“Dirt Don’t Hurt”, unless you are talking about sediment. Sediment is made up of loose particles of clay, silt or sand that have been eroded from the soil. Once eroded, they become free flowing in air or water and eventually settle onto land, stream bottoms or lake beds. Sediment is among the most abundant types of non-point source pollution. It is estimated that over 4.5 billion tons of sediment pollute the rivers of the country each year. That is the equivalent of 25,000 football fields, 100 feet deep!
Hopefully most people are aware of the dangers of pouring oil, pesticides and other products into our storm drains or dumping them into our rivers. Now that leaf raking season is fast approaching, remember storm drains and rivers are no place for leaves either.
When selecting plants for your yard, consider natives first! What better way to create beauty and wildlife habitat, along with contributing to Michigan’s natural heritage, than by planting native wildflowers on your property.
Whether you are planting a small area in your yard or landscaping a workplace, Michigan native plant species are a wise choice. Native species are not only adapted to Michigan’s soils and climate, they are more easily maintained and cost less than traditional landscapes. Once established, native species require little to no maintenance such as irrigation or fertilization, and in the case of a prairie, no weekly mowing! Native plants can enhance the attractiveness of your landscape, help control erosion, and furnish food and cover for wildlife.
What do you do with your leftover and expired food? Would you dump it in a pile in your front yard to feed the wildlife? Most people would not pile food in their yard however; many people seem to think it is ok to drop off their unwanted food in parks. They justify it by saying they are feeding the ducks. In reality, they are doing the ducks more harm than good even if this result is unintentional.
Feeding the wildlife in community parks and other urban areas is a tradition that has remained prevalent for generations of people who frequent these areas. For many, it’s a way to connect with nature, bond with family, or just spend some leisure time. It can seem so hard to resist ducks begging for attention, and it would seem that providing food for them would make them healthy and happy, but it doesn’t.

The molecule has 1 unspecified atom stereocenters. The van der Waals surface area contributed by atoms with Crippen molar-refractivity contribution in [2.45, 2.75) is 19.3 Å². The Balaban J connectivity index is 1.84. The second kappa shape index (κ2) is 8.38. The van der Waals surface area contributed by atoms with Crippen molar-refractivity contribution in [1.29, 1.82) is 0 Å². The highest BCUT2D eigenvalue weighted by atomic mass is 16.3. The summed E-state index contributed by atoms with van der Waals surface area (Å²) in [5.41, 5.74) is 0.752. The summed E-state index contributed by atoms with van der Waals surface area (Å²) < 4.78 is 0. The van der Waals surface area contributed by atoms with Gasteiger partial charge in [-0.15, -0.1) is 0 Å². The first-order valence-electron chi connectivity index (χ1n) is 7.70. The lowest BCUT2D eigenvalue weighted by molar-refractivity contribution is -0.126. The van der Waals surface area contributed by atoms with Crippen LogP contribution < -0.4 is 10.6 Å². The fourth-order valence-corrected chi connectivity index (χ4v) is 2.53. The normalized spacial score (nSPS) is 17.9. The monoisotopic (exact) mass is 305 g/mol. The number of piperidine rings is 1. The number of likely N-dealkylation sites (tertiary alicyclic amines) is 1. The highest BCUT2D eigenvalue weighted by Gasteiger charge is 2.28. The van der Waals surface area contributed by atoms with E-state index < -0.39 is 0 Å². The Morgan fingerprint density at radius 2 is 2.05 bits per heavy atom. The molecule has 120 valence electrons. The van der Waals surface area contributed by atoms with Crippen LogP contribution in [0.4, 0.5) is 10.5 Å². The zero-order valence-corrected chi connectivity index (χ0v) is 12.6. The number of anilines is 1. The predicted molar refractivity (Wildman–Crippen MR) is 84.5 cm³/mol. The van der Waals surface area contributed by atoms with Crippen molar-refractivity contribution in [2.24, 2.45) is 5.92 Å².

How do you enjoy your woods? Are you a bird watcher or a hunter? Do you harvest the berries, mushrooms, or timber that it produces? Maybe you just enjoy the natural beauty of trees. Like your yard and garden, your woods need to be cared for so that they meet your needs and wants. Forests change over time. As trees and plants grow and die, other plants will grow in their place. Wildlife will change too, as their food and habitat changes. You can create and maintain a woodlot that you will enjoy by removing plants that you don’t want, planting ones that you do want, managing insects and disease, and harvesting products.
Do you have a livestock watering tank or trough on your farm? Many watering facilities have not been designed with wildlife in mind. Although they are used to provide water to livestock, they can double as vital water sources for bats, birds and other wildlife. Considering the needs of wildlife in the installation of livestock water facilities is not only the right thing to do, but it will result in cleaner water for livestock and less maintenance for the producer. You can maximize the quality of water for your livestock and provide a safe water source for wildlife by making a few easy changes.
Bats get a bad rap. These crop and farm-friendly creatures consume enormous amounts of insects daily. They eat the beetles, moths and leafhoppers that cost landowners billions of dollars in damages each year. Some bats can maneuver like helicopters to pluck insects from foliage, while others fly 10,000 feet high and dive like jets.
Everything you do, or don’t do, on your land has an effect on the wildlife you share it with and the fish in the streams and rivers. Just letting plants grow taller, rather than clipping them close to the ground, creates more cover for wildlife. Or letting a few plants grow taller results in more insects for young birds.
If you think about leaving food or cover for wildlife and fish as you manage your land, you’re on your way to doing the little things that can add up to having a major impact. Here are some suggestions along the way:
To improve your land for fish and wildlife, you must first think of the food, water, cover and space needs of the wildlife you want to attract throughout the year. Then begin to establish plants, water sources, and other practices that fit those needs. The Shiawassee Conservation District and Natural Resources Conservation Service offers technical and financial assistance to landowners in planning for wildlife habitat on their lands.